I have not yet red. an answer to the letter you speak of. In the proper time I will communicate with you on that subject. I am much relieved by Mr Ver Planks letter ^has relieved me greatly.^ If the extract had appeared in almost any other ^a^ paper the ^of doubtful^ friendship of the editor of which was in any degree doubtfull I should without hesitation ^could not but^ have regarded it as a... Continue Reading
Sender/Author: MVB
I duly received your letter concerning the article in the American, and the Course which you would advise a young politician to pursue in reference to the Presidential Controversy. With respect to the Character of the article in question, all that I can say is, that I had neither part nor lot in the planning or execution of it. Indeed my opinion was and still is that it was not only premature as... Continue Reading
Recipient: MVB
Your communication & the enclosures I received, this flattering mark of your confidence I duly appreciate and you will believe me when I assure you that I feel a lively interest in your future promotion. I hope the Presdt will if our friend declines make the appointment which you will fill so acceptably to our State & to no one of your nfriends <illegible> will feel more gratified... Continue Reading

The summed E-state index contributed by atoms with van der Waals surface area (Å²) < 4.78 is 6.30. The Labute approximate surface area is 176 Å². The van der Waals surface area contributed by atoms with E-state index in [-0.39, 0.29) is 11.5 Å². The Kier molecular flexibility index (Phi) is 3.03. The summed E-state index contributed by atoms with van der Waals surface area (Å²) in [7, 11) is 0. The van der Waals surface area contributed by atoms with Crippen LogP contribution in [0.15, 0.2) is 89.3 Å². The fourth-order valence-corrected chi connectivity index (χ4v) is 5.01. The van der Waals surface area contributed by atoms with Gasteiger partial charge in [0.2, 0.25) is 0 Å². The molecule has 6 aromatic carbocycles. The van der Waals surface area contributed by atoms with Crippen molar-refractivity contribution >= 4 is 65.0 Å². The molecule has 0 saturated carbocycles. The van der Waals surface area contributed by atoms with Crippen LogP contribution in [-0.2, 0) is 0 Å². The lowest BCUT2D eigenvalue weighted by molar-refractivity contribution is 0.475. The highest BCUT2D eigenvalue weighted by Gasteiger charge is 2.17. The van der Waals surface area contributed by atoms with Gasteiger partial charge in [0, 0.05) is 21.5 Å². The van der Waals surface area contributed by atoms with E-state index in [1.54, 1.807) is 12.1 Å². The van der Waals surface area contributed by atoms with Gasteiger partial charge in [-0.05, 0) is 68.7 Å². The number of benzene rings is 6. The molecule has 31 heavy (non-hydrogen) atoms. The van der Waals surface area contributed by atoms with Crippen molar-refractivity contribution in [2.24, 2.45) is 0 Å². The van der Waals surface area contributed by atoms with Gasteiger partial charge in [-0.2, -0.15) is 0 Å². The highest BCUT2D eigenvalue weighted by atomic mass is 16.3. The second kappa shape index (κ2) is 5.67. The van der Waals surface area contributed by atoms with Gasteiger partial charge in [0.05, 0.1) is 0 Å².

Recipient: MVB
If my friend Mr. Rochester should be nominated to the Senate for a Circuit Judge you will greatly oblige me by interesting yourself in regard to his appointment. Of his capacity and merit there is not a shadow of doubt.
Sender/Author: MVB
In consequence of the death of Mr. Livingston, the offer of a Seat in the Supreme court has been made to the Secretary of the navy; he will decline it, and recommend the Appointment of my Colleague Mr Van Buren. A correspondence, to this effect, has taken place between these Gentlemen. The final letter goes by the mail, that carries this, and will be communicated to the President by the Secretary... Continue Reading
Sender/Author: Rufus King
Recipient: John Quincy Adams

Pages